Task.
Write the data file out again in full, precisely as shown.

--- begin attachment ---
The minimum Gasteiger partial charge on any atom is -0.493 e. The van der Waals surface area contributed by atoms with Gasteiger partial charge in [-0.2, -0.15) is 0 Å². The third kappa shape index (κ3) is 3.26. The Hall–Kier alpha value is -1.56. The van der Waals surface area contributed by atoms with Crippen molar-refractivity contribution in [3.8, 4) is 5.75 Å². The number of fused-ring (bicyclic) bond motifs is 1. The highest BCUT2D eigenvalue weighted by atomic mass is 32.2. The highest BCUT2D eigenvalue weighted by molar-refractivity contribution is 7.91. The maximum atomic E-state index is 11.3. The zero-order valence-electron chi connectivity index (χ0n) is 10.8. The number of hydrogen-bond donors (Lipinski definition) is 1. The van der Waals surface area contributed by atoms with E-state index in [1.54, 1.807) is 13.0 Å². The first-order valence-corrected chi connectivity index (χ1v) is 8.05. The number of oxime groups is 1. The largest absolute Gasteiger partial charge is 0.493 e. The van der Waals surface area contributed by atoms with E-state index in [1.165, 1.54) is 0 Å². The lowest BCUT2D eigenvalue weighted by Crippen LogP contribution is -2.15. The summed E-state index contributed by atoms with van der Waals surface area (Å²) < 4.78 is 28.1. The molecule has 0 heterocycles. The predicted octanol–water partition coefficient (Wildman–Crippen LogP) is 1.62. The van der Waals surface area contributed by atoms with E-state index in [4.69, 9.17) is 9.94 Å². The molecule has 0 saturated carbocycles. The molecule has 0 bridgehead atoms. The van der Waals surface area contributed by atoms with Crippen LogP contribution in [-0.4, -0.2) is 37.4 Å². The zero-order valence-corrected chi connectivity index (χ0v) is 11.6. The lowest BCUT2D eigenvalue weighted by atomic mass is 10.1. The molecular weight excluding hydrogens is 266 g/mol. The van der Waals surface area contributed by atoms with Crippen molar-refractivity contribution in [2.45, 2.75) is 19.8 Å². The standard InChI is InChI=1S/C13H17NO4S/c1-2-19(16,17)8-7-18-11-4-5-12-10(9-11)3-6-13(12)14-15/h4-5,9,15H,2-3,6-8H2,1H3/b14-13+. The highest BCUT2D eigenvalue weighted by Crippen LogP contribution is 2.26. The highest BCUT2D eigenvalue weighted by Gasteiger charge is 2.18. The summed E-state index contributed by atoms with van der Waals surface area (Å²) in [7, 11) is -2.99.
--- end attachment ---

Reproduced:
The minimum Gasteiger partial charge on any atom is -0.493 e. The van der Waals surface area contributed by atoms with Gasteiger partial charge in [-0.2, -0.15) is 0 Å². The third kappa shape index (κ3) is 3.26. The Hall–Kier alpha value is -1.56. The van der Waals surface area contributed by atoms with Crippen molar-refractivity contribution in [3.8, 4) is 5.75 Å². The number of fused-ring (bicyclic) bond motifs is 1. The highest BCUT2D eigenvalue weighted by atomic mass is 32.2. The highest BCUT2D eigenvalue weighted by molar-refractivity contribution is 7.91. The maximum atomic E-state index is 11.3. The zero-order valence-electron chi connectivity index (χ0n) is 10.8. The number of hydrogen-bond donors (Lipinski definition) is 1. The van der Waals surface area contributed by atoms with E-state index in [1.54, 1.807) is 13.0 Å². The first-order valence-corrected chi connectivity index (χ1v) is 8.05. The number of oxime groups is 1. The largest absolute Gasteiger partial charge is 0.493 e. The van der Waals surface area contributed by atoms with E-state index in [1.165, 1.54) is 0 Å². The lowest BCUT2D eigenvalue weighted by Crippen LogP contribution is -2.15. The summed E-state index contributed by atoms with van der Waals surface area (Å²) < 4.78 is 28.1. The molecule has 0 heterocycles. The predicted octanol–water partition coefficient (Wildman–Crippen LogP) is 1.62. The van der Waals surface area contributed by atoms with E-state index in [4.69, 9.17) is 9.94 Å². The molecule has 0 saturated carbocycles. The molecule has 0 bridgehead atoms. The van der Waals surface area contributed by atoms with Crippen LogP contribution in [-0.4, -0.2) is 37.4 Å². The zero-order valence-corrected chi connectivity index (χ0v) is 11.6. The lowest BCUT2D eigenvalue weighted by atomic mass is 10.1. The molecular weight excluding hydrogens is 266 g/mol. The van der Waals surface area contributed by atoms with Crippen molar-refractivity contribution in [2.45, 2.75) is 19.8 Å². The standard InChI is InChI=1S/C13H17NO4S/c1-2-19(16,17)8-7-18-11-4-5-12-10(9-11)3-6-13(12)14-15/h4-5,9,15H,2-3,6-8H2,1H3/b14-13+. The highest BCUT2D eigenvalue weighted by Crippen LogP contribution is 2.26. The highest BCUT2D eigenvalue weighted by Gasteiger charge is 2.18. The summed E-state index contributed by atoms with van der Waals surface area (Å²) in [7, 11) is -2.99.